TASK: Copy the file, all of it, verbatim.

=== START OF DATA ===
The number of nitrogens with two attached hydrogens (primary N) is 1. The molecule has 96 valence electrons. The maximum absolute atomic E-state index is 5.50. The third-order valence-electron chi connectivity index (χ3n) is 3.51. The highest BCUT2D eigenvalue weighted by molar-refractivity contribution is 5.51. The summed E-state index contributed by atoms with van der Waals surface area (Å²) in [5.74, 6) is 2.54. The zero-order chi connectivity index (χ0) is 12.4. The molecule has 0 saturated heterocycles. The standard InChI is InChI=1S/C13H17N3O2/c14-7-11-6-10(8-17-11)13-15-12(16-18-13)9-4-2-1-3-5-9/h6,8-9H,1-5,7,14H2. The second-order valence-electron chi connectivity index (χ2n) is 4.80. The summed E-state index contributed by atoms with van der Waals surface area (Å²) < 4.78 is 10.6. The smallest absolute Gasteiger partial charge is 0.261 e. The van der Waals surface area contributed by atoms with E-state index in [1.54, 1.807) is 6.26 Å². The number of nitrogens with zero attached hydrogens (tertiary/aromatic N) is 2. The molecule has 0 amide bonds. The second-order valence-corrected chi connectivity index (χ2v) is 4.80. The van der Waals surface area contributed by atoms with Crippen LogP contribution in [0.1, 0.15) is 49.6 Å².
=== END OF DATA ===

The number of nitrogens with two attached hydrogens (primary N) is 1. The molecule has 96 valence electrons. The maximum absolute atomic E-state index is 5.50. The third-order valence-electron chi connectivity index (χ3n) is 3.51. The highest BCUT2D eigenvalue weighted by molar-refractivity contribution is 5.51. The summed E-state index contributed by atoms with van der Waals surface area (Å²) in [5.74, 6) is 2.54. The zero-order chi connectivity index (χ0) is 12.4. The molecule has 0 saturated heterocycles. The standard InChI is InChI=1S/C13H17N3O2/c14-7-11-6-10(8-17-11)13-15-12(16-18-13)9-4-2-1-3-5-9/h6,8-9H,1-5,7,14H2. The second-order valence-electron chi connectivity index (χ2n) is 4.80. The summed E-state index contributed by atoms with van der Waals surface area (Å²) < 4.78 is 10.6. The smallest absolute Gasteiger partial charge is 0.261 e. The van der Waals surface area contributed by atoms with E-state index in [1.54, 1.807) is 6.26 Å². The number of nitrogens with zero attached hydrogens (tertiary/aromatic N) is 2. The molecule has 0 amide bonds. The second-order valence-corrected chi connectivity index (χ2v) is 4.80. The van der Waals surface area contributed by atoms with Crippen LogP contribution in [0.1, 0.15) is 49.6 Å².